South African cricket will again fail to meet diversity targets, prompting Faf du Plessis to state form takes precedence over progress. To meet their target, the team must tap six non-white players for the second Test against England at Newlands.
Temba Bavuma has recovered from the hip injury that ruled him out of the opening Test at Centurion in Pretoria but Du Plessis confirmed Rassie van der Dussen would retain his place in the middle order, with the captain adding selection was based purely on ability.
Transformation has been a red-button topic for South African cricket since the country’s re-admission to world sport following the end of apartheid in the early 1990s. The non-selection of Bavuma is particularly sensitive given he became the first black African batsman to score a Test century when making an unbeaten 102 against England in Cape Town four years ago. However that is Bavuma’s only three-figure score in Tests, a format in which he averages 31.24 across 39 matches.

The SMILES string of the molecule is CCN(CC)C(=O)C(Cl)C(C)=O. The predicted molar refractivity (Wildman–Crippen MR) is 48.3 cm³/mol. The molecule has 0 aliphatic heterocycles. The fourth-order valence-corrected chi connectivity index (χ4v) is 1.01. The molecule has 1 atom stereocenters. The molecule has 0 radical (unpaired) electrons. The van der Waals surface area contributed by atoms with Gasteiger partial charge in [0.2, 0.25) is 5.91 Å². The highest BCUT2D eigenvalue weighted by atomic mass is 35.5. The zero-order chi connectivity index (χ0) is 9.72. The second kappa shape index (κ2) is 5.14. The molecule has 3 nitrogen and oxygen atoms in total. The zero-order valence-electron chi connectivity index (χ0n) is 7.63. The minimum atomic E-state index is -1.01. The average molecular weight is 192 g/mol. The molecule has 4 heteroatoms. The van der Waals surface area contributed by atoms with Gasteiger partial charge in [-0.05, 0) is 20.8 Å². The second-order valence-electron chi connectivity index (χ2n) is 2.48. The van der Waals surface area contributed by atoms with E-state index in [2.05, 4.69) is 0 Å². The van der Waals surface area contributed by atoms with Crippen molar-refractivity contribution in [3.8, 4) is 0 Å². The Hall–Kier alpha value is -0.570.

Du Plessis was at pains to point out his team do not see colour despite the official policy of Cricket South Africa, which says an average of six non-white players, including two black Africans, should be selected for the national team over the course of any 12-month period.
South Africa picked four non-white players in their XI for the Centurion Test – Zubayr Hamza, Vernon Philander, Keshav Maharaj and Kagiso Rabada, the only black African. That will be the same in Cape Town, where the only change is expected to be the opener Pieter Malan coming in for the injured Aiden Markram.
“We don’t see colour and I think it is important that people understand that opportunity is very important – opportunity for everyone,” Du Plessis said. “Temba will be the first guy to acknowledge he got a very good opportunity. It’s important we keep producing very good cricketers. We need to win Test matches, we need to raise the level of performance for all of us. Temba in white ball [cricket] has shown a lot of growth in his own game. There will be an opportunity in the white-ball format. It’s important we keep making sure there is a level below us where there are players pushing.”